Autoflight, a Chinese start-up developing autonomous and electric aircraft for passengers and cargo, has secured a major order from Singapore-based fleet-management and air-transport company EvFly for 205 Prosperity I and Prosperity Cargo electric vertical-takeoff-and-landing (eVTOL) aircraft, the company announced Thursday.
Expected to be delivered in 2025, the first 10 Prosperity aircraft will operate in Middle Eastern markets such as the United Arab Emirates and Saudi Arabia. EvFly—which plans to eventually deploy additional units in Asia and Africa—aims to operate both eVTOL aircraft and electric airplanes (also known as conventional-takeoff-and-landing aircraft, or eCTOLs) on those continents as well as in the Middle East. Last year, the company signed a letter of intent with French eVTOL developer Ascendance Flight Technologies for up to 65 of its four-passenger Atea aircraft.
“This is a fantastic deal and illustrates just a few of the many geographies that will benefit from eVTOLs in both cargo and personal mobility,” AutoFlight president Omer Bar-Yohay said of the EvFly order. “The team at EvFly has a proven track record in successfully managing freight and cargo businesses, and we’re delighted to be partnering with them in what could be one of the first commercial eVTOL operations in the world.”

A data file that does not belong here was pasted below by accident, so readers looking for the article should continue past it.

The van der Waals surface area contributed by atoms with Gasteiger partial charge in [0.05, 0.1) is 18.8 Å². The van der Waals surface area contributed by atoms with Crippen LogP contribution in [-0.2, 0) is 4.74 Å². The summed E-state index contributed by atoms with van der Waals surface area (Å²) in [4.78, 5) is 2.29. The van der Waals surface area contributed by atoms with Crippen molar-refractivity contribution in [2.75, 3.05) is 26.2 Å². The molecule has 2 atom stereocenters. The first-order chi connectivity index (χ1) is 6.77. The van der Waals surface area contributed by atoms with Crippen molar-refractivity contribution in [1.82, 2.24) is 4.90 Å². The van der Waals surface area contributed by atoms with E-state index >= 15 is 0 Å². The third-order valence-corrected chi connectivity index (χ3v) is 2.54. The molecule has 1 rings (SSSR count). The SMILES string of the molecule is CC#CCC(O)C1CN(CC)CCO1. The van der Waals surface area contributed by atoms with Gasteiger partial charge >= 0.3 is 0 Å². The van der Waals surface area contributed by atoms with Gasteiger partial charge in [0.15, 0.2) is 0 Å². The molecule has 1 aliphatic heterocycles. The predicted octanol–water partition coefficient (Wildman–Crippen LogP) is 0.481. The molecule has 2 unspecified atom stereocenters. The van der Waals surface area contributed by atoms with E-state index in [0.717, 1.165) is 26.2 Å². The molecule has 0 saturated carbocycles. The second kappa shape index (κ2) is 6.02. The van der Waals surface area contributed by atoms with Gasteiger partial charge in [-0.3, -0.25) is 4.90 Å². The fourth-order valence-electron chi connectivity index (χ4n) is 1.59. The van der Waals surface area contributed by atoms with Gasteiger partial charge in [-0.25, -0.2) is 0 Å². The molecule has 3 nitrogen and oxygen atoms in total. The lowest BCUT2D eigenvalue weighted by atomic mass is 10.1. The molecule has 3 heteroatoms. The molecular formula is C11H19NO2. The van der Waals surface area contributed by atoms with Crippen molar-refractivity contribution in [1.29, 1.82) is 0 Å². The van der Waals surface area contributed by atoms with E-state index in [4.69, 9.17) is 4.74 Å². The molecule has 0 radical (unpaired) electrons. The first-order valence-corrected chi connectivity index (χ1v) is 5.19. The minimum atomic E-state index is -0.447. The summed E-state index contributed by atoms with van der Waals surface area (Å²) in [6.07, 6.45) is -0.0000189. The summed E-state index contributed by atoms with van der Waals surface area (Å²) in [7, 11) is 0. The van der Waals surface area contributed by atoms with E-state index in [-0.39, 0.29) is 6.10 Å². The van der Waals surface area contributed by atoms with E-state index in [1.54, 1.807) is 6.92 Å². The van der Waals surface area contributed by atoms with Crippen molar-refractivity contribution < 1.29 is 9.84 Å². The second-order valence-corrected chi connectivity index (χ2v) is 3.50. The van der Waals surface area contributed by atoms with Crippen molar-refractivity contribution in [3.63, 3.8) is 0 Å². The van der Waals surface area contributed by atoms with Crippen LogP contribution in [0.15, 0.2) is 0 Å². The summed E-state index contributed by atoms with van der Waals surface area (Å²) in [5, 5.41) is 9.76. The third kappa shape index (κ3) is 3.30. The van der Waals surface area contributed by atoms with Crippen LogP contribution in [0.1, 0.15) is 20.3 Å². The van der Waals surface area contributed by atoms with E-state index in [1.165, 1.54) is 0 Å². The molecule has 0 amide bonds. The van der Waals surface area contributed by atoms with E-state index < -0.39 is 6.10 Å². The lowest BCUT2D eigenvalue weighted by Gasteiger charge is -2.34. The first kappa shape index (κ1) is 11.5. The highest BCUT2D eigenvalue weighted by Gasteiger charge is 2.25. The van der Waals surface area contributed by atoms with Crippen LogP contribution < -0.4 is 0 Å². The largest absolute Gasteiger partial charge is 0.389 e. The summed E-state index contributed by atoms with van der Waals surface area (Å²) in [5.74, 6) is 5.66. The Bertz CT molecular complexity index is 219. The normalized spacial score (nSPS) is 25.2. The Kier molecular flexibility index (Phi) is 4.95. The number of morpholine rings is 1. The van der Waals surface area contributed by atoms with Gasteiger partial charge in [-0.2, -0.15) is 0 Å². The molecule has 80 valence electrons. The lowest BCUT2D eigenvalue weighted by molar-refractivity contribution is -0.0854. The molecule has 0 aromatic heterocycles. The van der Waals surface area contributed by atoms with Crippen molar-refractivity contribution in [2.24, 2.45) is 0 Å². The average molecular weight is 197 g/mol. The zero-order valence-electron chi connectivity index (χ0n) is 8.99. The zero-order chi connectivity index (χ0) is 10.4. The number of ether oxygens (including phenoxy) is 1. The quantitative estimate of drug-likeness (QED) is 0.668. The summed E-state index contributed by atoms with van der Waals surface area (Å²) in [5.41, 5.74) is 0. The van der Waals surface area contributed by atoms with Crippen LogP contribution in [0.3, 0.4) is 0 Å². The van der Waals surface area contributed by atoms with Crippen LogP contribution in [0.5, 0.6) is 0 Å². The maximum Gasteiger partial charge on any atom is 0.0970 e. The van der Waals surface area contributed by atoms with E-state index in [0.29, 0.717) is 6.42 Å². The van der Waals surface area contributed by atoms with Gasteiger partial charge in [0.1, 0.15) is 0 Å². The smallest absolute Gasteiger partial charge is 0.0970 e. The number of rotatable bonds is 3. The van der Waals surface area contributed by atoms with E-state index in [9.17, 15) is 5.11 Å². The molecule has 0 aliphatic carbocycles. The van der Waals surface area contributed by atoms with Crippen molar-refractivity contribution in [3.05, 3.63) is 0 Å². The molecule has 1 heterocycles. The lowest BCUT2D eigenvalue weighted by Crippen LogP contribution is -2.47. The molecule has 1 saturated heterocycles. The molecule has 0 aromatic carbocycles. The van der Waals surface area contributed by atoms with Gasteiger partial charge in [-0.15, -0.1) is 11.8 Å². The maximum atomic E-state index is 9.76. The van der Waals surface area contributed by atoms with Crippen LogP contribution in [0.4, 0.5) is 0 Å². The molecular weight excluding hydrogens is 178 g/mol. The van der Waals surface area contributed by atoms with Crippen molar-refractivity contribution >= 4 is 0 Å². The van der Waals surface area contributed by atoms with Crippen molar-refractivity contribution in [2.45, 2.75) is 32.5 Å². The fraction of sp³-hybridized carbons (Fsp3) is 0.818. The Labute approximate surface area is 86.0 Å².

The news comes on the heels of AutoFlight’s recent announcement claiming that the company set a new record for the world’s longest flight by an eVTOL aircraft on a single charge. According to AutoFlight, its remotely piloted, fourth-generation Prosperity I eVTOL prototype flew 250.3 kilometers (156.4 miles) from its research and development site in southern Germany. The company has also conducted extensive flight testing with earlier prototypes in China, including hundreds of full transitions from vertical lift to cruise flight—something not many eVTOL developers have been able to achieve.
“AutoFlight has a proven aircraft, as demonstrated by their world-record flight and thousands of additional flight test miles,” said EvFly founder and CEO Yannick Erbs. “They are a natural choice for EvFly, as both parties will bring expertise to the nascent eVTOL cargo and passenger markets.”
AutoFlight’s Prosperity vehicles can be configured to carry either three passengers and one pilot, or about 900 pounds (400 kilograms) of cargo in an unpiloted, autonomous version. Eventually, the company hopes to offer fully autonomous passenger flights, too, but it will begin passenger operations with a safety pilot on board to oversee the highly automated operation of the aircraft.